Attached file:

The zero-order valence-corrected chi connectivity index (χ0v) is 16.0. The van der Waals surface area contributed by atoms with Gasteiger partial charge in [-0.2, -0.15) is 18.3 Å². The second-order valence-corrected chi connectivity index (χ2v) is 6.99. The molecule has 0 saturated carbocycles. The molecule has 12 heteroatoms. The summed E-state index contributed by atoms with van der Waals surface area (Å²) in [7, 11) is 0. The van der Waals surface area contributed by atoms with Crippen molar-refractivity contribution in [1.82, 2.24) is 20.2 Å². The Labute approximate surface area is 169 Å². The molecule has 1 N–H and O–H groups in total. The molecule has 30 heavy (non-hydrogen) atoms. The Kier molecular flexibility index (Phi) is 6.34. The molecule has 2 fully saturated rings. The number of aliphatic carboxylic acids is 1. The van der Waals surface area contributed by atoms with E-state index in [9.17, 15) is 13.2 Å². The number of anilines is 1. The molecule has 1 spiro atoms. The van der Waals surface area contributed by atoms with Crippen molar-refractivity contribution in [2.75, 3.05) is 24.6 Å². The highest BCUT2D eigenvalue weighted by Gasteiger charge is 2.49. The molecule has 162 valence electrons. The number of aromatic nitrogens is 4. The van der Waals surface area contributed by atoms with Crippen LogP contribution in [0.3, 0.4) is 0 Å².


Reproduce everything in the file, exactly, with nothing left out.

The zero-order valence-corrected chi connectivity index (χ0v) is 16.0. The van der Waals surface area contributed by atoms with Gasteiger partial charge in [-0.2, -0.15) is 18.3 Å². The second-order valence-corrected chi connectivity index (χ2v) is 6.99. The molecule has 0 saturated carbocycles. The molecule has 12 heteroatoms. The summed E-state index contributed by atoms with van der Waals surface area (Å²) in [7, 11) is 0. The van der Waals surface area contributed by atoms with Crippen molar-refractivity contribution in [1.82, 2.24) is 20.2 Å². The Labute approximate surface area is 169 Å². The molecule has 1 N–H and O–H groups in total. The molecule has 30 heavy (non-hydrogen) atoms. The Kier molecular flexibility index (Phi) is 6.34. The molecule has 2 fully saturated rings. The number of aliphatic carboxylic acids is 1. The van der Waals surface area contributed by atoms with E-state index in [9.17, 15) is 13.2 Å². The number of anilines is 1. The molecule has 1 spiro atoms. The van der Waals surface area contributed by atoms with Crippen molar-refractivity contribution in [2.75, 3.05) is 24.6 Å². The highest BCUT2D eigenvalue weighted by Gasteiger charge is 2.49. The molecule has 162 valence electrons. The number of aromatic nitrogens is 4. The van der Waals surface area contributed by atoms with Crippen LogP contribution in [0.3, 0.4) is 0 Å².